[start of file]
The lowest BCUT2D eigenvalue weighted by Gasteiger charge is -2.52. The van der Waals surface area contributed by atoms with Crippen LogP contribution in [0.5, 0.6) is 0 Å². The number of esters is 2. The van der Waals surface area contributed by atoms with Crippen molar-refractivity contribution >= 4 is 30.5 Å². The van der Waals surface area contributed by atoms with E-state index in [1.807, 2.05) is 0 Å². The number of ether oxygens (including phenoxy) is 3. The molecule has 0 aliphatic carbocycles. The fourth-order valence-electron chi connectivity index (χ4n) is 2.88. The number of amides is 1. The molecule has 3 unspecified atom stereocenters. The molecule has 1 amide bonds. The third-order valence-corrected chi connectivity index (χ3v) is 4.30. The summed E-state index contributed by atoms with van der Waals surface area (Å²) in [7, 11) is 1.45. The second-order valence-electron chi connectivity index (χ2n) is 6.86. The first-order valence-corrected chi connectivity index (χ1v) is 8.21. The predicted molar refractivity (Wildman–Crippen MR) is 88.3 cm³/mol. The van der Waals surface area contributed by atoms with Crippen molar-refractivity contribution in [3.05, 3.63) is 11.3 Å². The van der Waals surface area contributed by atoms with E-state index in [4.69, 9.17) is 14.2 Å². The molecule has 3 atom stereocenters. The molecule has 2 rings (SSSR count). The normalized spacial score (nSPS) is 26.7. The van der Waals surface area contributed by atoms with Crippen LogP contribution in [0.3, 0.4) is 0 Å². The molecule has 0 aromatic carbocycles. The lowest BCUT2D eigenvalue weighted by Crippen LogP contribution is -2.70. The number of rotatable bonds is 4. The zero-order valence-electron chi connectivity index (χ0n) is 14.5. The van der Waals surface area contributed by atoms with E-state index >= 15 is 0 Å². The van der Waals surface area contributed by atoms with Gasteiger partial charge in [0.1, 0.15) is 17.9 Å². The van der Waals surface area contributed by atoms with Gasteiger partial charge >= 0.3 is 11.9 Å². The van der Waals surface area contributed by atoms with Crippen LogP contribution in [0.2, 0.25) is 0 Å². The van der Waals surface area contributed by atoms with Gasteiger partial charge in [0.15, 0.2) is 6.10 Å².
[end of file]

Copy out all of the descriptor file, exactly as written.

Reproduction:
The lowest BCUT2D eigenvalue weighted by Gasteiger charge is -2.52. The van der Waals surface area contributed by atoms with Crippen LogP contribution in [0.5, 0.6) is 0 Å². The number of esters is 2. The van der Waals surface area contributed by atoms with Crippen molar-refractivity contribution >= 4 is 30.5 Å². The van der Waals surface area contributed by atoms with E-state index in [1.807, 2.05) is 0 Å². The number of ether oxygens (including phenoxy) is 3. The molecule has 0 aliphatic carbocycles. The fourth-order valence-electron chi connectivity index (χ4n) is 2.88. The number of amides is 1. The molecule has 3 unspecified atom stereocenters. The molecule has 1 amide bonds. The third-order valence-corrected chi connectivity index (χ3v) is 4.30. The summed E-state index contributed by atoms with van der Waals surface area (Å²) in [7, 11) is 1.45. The second-order valence-electron chi connectivity index (χ2n) is 6.86. The first-order valence-corrected chi connectivity index (χ1v) is 8.21. The predicted molar refractivity (Wildman–Crippen MR) is 88.3 cm³/mol. The van der Waals surface area contributed by atoms with Crippen molar-refractivity contribution in [3.05, 3.63) is 11.3 Å². The van der Waals surface area contributed by atoms with E-state index in [4.69, 9.17) is 14.2 Å². The molecule has 3 atom stereocenters. The molecule has 2 rings (SSSR count). The normalized spacial score (nSPS) is 26.7. The van der Waals surface area contributed by atoms with Crippen LogP contribution in [0.3, 0.4) is 0 Å². The molecule has 0 aromatic carbocycles. The lowest BCUT2D eigenvalue weighted by Crippen LogP contribution is -2.70. The number of rotatable bonds is 4. The zero-order valence-electron chi connectivity index (χ0n) is 14.5. The van der Waals surface area contributed by atoms with E-state index >= 15 is 0 Å². The van der Waals surface area contributed by atoms with Gasteiger partial charge in [0.1, 0.15) is 17.9 Å². The van der Waals surface area contributed by atoms with Gasteiger partial charge >= 0.3 is 11.9 Å². The van der Waals surface area contributed by atoms with Crippen LogP contribution in [0.2, 0.25) is 0 Å². The van der Waals surface area contributed by atoms with Gasteiger partial charge in [0.15, 0.2) is 6.10 Å².